Carlos Cuadras defeats David Carmona by unanimous decision

With all of the questions and so much of his prefight attention locked on a push for a rematch with Roman “Chocolatito” Gonzalez, Carlos Cuadras lost track of David Carmona’s resilience.

So instead of claiming victory by the impressive knockout he so badly wanted, Cuadras settled Saturday night for a unanimous-decision triumph over fellow Mexican David Carmona in a super-flyweight bout at Madison Square Garden.

Judges awarded Cuadras (36-1-1) scores of 97-93, 97-93, 96-94 in the former World Boxing Council champion’s first bout since his fight-of-the-year candidate defeat to Gonzalez in a competitive unanimous decision in September at the Forum.

The bout preceded the super-flyweight title defense by the unbeaten Gonzalez against Srisaket Sor Rungvisai and the middleweight title fight between Gennady Golovkin and Daniel Jacobs.


Cuadras hammered Carmona (20-4-5) in the gut during the opening round and whipped him with a shot to the body in the second, throwing big right hands in the third to chase the knockout he wanted in his effort to confirm a Gonzalez rematch.

After delivering a combination to the body in the third with two later power punches to the head, Cuadras shimmied his hips to keep the crowd engaged in the action.

The animated fighter, who trains in Maywood, is a constant-smiling charmer. Friday, he came off the scales shadow boxing and said, “I am strong, I am fast and I am handsome,” in English.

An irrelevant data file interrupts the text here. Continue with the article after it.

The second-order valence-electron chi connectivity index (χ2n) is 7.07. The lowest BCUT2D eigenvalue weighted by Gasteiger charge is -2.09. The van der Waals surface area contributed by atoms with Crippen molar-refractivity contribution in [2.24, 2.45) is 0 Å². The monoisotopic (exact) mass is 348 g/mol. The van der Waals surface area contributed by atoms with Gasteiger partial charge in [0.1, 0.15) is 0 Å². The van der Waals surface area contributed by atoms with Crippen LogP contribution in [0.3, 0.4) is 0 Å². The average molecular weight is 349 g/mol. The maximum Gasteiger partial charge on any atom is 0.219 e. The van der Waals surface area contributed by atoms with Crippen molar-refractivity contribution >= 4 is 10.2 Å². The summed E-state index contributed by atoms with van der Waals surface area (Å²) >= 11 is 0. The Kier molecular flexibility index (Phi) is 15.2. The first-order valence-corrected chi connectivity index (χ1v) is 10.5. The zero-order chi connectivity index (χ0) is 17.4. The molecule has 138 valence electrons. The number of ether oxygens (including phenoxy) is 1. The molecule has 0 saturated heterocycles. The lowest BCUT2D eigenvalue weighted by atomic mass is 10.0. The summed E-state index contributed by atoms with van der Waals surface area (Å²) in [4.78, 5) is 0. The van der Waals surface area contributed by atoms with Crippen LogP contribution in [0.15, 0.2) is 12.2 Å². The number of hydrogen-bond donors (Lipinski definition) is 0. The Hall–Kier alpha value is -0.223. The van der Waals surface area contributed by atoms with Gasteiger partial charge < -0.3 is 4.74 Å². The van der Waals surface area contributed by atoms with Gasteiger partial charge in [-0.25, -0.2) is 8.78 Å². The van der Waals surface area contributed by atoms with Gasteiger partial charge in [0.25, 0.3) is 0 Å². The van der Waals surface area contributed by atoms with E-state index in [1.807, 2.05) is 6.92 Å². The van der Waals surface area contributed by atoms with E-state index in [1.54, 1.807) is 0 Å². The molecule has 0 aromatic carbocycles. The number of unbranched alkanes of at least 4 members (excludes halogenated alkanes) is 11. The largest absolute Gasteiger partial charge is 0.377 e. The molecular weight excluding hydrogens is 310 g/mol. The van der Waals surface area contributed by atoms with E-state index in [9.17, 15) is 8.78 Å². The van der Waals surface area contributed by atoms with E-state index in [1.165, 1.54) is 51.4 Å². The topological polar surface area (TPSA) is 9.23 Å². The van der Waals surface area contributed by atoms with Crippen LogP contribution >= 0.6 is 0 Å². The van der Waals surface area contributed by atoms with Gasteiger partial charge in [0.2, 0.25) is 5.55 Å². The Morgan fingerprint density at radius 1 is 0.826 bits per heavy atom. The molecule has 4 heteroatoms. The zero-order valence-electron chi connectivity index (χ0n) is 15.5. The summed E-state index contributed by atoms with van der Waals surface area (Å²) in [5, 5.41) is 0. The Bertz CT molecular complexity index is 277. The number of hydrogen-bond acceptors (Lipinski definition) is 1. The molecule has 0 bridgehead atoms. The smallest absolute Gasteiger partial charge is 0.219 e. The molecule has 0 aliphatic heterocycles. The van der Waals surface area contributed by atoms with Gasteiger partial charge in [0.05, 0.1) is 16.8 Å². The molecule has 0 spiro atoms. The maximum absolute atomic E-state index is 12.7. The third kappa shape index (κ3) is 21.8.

But his fight lacked such entertainment value. Cuadras threw a punch in the sixth with such force that when it missed, his body hurled three steps across the ring.

Carmona delivered a low blow in the seventh and Cuadras was shown with a slight cut above the left eye after the round, stunting his effort to record a decisive victory.

Cuadras had cracked that Gonzalez was “scared” of him by accepting the mandatory date against Sor Rungvisai, but that claim seemed hollow Saturday as Carmona didn’t yield in the face of Cuadras’ early pressure, winning a handful of late rounds.

Rising lightweight Ryan Martin of Cleveland underscored his talent by relying on his reach and skill advantages to land heavy punches on New York’s Bryant Cruz and win by eighth-round technical knockout.

After spending five weeks working out in Golovkin trainer Abel Sanchez’s Big Bear gym, Martin (18-0, 11 KOs) backed up Cruz (17-2) with well-measured power blows in the third, caused Cruz to duck for cover with a counterpunch and hard hook in the fourth, then landed more hurtful straight rights in the fifth and sixth.

“He came out a little different than I expected so it took me a while to figure him out but I’m very happy with my performance,” Martin said. “I want to be back in the ring as soon as possible, whenever my team tells me. I’m ready for a top-10 fighter in the lightweight division.”

Referee Harvey Dock moved in to consider stopping the fight in the sixth, and again looked closely in the seventh before Cruz showed such little interest in answering a barrage in the eighth that Dock had no choice but stop it 45 seconds in.

“Training in Big Bear really paid off dividends with my conditioning,” Martin said, adding he plans to fight again in June and train again in Big Bear.

Final punch statistics showed Martin outlanded Cruz, 233-129.

“I let him hit me too long in the last round,” Cruz said. “He was matching my rhythm and countering everything I threw.”

Middleweight Andy Lee of Ireland closed the pre-pay-per-view portion of the card by defeating KeAndrae Leatherwood by unanimous decision on scores of 80-72, 78-74, 79-73.

Follow Lance Pugmire on Twitter @latimespugmire